My Take on a Budding Author
M. J. Harilela aka Maj published Warriors of the Sun in May this year which he billed as the first of a trilogy meant initially to be his autobiography. Somehow, we became Facebook friends because I was interested in his book which apparently was based on Hong Kong in the Sixties. He told me I could buy it from Amazon, which Su did for me a few days ago because she has an account. In just four days, the book arrived, purportedly from LA, which was extremely efficient. My initial thought was that Amazon must have kept a stock of the book in Hong Kong to meet demands from book lovers in Hong Kong, noting that the contents are about Hong Kong and created in Hong Kong, until I turned to the last page with the bar code above which was printed, “Made in the USA Las Vegas, NV 09 August 2022” which suggests that it was a product of “printing on demand”.
I started reading from the beginning. The book has the same size of my memoir, but with a lot fewer pages and printed in smaller fonts. The shipping charges cost more than the book. It began with a Foreword from the author himself. In short, Maj started by expressing his fears and worries on the passage of the National Security Law by China on 30 June 2020 which became law for Hong Kong the following day. In his words, the law “aimed at stamping out opposition to ruling communist party in the former British colony of Hong Kong” and was passed without consideration or consultations with the people of Hong Kong and its legislative council. He went on to say that the law took away the rights of the people of Hong Kong to voice against the communist party and encroached on Hong Kong’s civil liberties.
Maj and I, now both authors, must be living in different worlds. Indeed, we are. He now lives in Birmingham in the UK and has actually been there since 2004, whereas I have never ever lived anywhere but in Hong Kong, except when I was on vacation or for work. Friends who have read my memoir would have come across what I wrote in the Postscript written in November 2020 where I said I was impressed by the resolve, speed and efficacy of the Central Government in having enacted national security laws for Hong Kong, thereby enabling law abiding citizens to continue with their daily lives legally and lawfully and in peace and quiet. So, there we are, same laws and same situations being perceived and interpreted so differently by two authors of similar age brought up mainly in Hong Kong. Maj was convinced that “the Chinese government would come down hard on the people of Hong Kong,” adding that his “fears have now been realized.” He was expressing his views – no doubt personal views – against the background that he had revisited Hong Kong many times over the past 15 years when he noticed that “people seem less happy and more concerned of their future.” My advice to him is that he’d better stay in UK, lest the national security laws might catch up with him. I would also advise him to read my real autobiography which I published in January 2021 in Hong Kong for a different view, and he can buy it by following the instructions on my website, as I have bought his from Amazon.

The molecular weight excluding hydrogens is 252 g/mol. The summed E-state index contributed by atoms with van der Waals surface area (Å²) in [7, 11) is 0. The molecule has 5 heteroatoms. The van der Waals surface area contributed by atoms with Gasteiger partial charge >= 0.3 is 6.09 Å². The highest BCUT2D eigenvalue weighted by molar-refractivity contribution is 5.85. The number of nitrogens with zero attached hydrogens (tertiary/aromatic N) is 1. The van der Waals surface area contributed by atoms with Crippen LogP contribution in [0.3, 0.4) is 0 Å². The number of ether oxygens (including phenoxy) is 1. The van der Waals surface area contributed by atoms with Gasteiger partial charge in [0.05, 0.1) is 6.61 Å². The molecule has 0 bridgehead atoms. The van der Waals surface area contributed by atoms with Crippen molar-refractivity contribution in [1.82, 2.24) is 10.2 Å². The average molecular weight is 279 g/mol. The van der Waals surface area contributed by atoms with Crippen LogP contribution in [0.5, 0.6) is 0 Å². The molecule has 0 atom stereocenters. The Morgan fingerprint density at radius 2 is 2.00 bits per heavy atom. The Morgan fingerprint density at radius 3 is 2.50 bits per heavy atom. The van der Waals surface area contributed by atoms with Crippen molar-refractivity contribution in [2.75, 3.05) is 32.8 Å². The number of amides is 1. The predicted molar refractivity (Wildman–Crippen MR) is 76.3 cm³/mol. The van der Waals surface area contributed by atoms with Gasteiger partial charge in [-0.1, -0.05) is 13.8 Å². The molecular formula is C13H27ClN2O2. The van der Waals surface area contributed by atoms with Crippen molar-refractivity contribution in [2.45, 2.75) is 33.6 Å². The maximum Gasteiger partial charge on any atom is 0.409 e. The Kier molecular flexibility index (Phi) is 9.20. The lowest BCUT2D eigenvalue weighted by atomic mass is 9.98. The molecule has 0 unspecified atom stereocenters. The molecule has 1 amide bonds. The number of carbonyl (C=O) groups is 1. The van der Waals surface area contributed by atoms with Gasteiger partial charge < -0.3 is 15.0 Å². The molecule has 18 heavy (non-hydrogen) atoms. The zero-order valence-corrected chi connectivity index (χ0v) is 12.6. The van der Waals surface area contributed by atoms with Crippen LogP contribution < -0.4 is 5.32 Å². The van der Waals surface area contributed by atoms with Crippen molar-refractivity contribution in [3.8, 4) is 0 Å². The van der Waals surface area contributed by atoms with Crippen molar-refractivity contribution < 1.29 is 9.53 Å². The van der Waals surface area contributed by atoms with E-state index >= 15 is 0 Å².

Yes, people from Hong Kong are leaving – many for UK – in the past year or two; and Maj alluded to in his Foreword that UK had taken up “the dramatic step of opening a pathway for citizenship for up to three million residents of the territory.” Dramatics, I certainly agree; and I recall Baroness Dunn (or may be Lady Dunn those days) speaking almost in tears about Hong Kong people trying to get UK to offer them some form of assurance in the run up to 1997. Yes, it’s all politics, which called for political solutions; and the world hasn’t hanged much in the last 30 years. Mark my words, I would bet my bottom dollar that at least half of the Hong Kong people who left for UK in the past 18 months would find it difficult to stay on in UK for the time required to earn citizenship and would either return to Hong Kong or try to do so except that some might not have the means for so doing.
Maj had also questioned why China had condemned the UK government for interfering (with her internal affairs) when China should have been condemned for breaking international law. I am not sure how much law Maj has read. I am not a lawyer and I like what Shakespeare said about hanging all lawyers. Nevertheless, I hold in high regards lawyers such as Greenville Cross who wrote an open letter to Boris Johnson before he announced his resignation as Prime Minister. In the letter, he told Johnson that UK has no role on the internal affairs of Hong Kong and that the Joint Declaration is not an international treaty or covenant. He also told Johnson that his Ministers and staff, who had resigned in droves, ought to have given him better advice, except that most of them, in particular a Liz Truss, were wet between the ears (my interpretation); and to think that she could be his successor certainly boggles the mind.
Lest I may be misunderstood, let me quickly say for the record that I have no problem with what political view Maj holds as long as he can back those views with facts and reasons. History is slightly different from fiction. Maj’s Warriors I understand has earned some positive reviews and judging from the speed with which my order was filled, his first of his trilogy is doing well, and I wish him well. I can assure Maj that freedom of speech will continue in Hong Kong, certainly longer than he and I would survive, but freedom is not absolute, definitely not. In our dark days, certain individuals, aided and abetted by foreign aids and powers, were trying their utmost to destroy and weaken the fabrics of our society that many of us had gone to great lengths to build up. The national security laws called a stop to all those nonsenses and appear to be working. The West is trying hard to promulgate a different narrative; and I see no reason why they should be allowed to win the day.